“Sarah Binder, a senior fellow in Governance Studies at Brookings, and Molly Reynolds, a fellow also in Governance Studies, discuss politics and policy in the House and Senate following the 2018 midterm elections. What will change? What will stay the same? What are the prospects for bipartisan legislating? Will Democrats use their new House majority for pursuing a legislative agenda, investigating the Trump administration, or both?”

Sarah Ferris, “‘We got gamed’: Ryan’s dream of budget reform goes poof,” Politico:

“A special panel dreamed up by Speaker Paul Ryan to end the constant cycle of government shutdowns crashed and burned on Thursday. The special panel tasked with recommending budget fixes overwhelmingly rejected its own set of proposals, even after lawmakers admitted the package included only modest changes to the way Congress approves budgets and funds the government.”

Katherine Tully-McManus, “House Democrats Release 2019 Legislative Schedule,” Roll Call:

“House Democrats have released the chamber’s floor schedule for 2019, which includes 130 days in session over 33 weeks and was tailored to accommodate the influx of lawmakers with young families joining the House next year.”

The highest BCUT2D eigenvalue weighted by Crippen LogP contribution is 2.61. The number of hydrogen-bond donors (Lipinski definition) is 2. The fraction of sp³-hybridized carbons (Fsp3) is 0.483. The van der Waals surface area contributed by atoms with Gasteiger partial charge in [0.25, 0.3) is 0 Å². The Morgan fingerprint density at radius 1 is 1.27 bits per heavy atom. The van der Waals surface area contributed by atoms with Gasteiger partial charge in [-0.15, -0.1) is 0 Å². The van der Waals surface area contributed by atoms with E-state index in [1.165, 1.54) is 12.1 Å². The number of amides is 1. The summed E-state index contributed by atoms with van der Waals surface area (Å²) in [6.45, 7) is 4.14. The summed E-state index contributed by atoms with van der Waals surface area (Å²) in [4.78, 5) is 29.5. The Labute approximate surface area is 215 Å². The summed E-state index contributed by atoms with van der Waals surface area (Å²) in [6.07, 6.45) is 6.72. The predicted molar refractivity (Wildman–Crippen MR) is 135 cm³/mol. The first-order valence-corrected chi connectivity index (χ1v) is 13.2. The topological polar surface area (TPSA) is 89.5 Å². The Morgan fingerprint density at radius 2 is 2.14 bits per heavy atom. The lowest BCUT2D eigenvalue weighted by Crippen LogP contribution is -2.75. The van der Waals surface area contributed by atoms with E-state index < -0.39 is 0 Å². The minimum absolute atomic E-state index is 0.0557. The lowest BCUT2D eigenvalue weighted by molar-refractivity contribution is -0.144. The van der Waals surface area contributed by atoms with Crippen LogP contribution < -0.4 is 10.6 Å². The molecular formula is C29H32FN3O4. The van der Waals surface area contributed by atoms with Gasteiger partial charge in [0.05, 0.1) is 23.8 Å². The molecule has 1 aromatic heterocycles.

Catie Edmonson and Jasmine C. Lee, “Meet the New Freshmen in Congress: More Democrats, Diversity and Women,” New York Times:

“The congressional freshman class of 2019 is perhaps best described in superlatives. It is the most racially diverse and most female group of representatives ever elected to the House, whose history spans more than 200 years.”

Katherine Tully-McManus, “High-Stakes Lottery Will Land New Members in Capitol Hill Offices,” Roll Call:

“Every two years, the office lottery that closes out new member orientation becomes a delicate game of chance that will determine who gets choice workspace — and who must toil in the congressional badlands.”

Stephanie Akin, “How FEC Babysitting Decision Could Pave Way for More Hill Diversity,” Roll Call:

“All that changed for McGrath and a handful of other candidates with young children in May, when the Federal Election Commission determined for the first time ever that child care was a legitimate campaign expense — on par with polling or campaign signs.”

Niels Lesniewski, “Delicate Negotiations Ahead Over Senate Committee Ratios, Seats,” Roll Call:

“In a one-seat majority chamber, Republicans have had a one-senator advantage on each standing committee. For McConnell, a Kentucky Republican, and Minority Leader Charles E. Schumer of New York, adjusting some committees will be easier than others.”

Greg Martin and Steven Webster, “The Real Culprit Behind Geographic Polarization,” The Atlantic:

“Moving patterns, it seems, are not the culprit; there is no intentional big sort. So what explains the existence and recent growth of geographic polarization?”

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Marian Currinder
Marian Currinder is a senior fellow with the R Street Institute’s Governance Project and editor of LegBranch.org. Marian previously served as senio...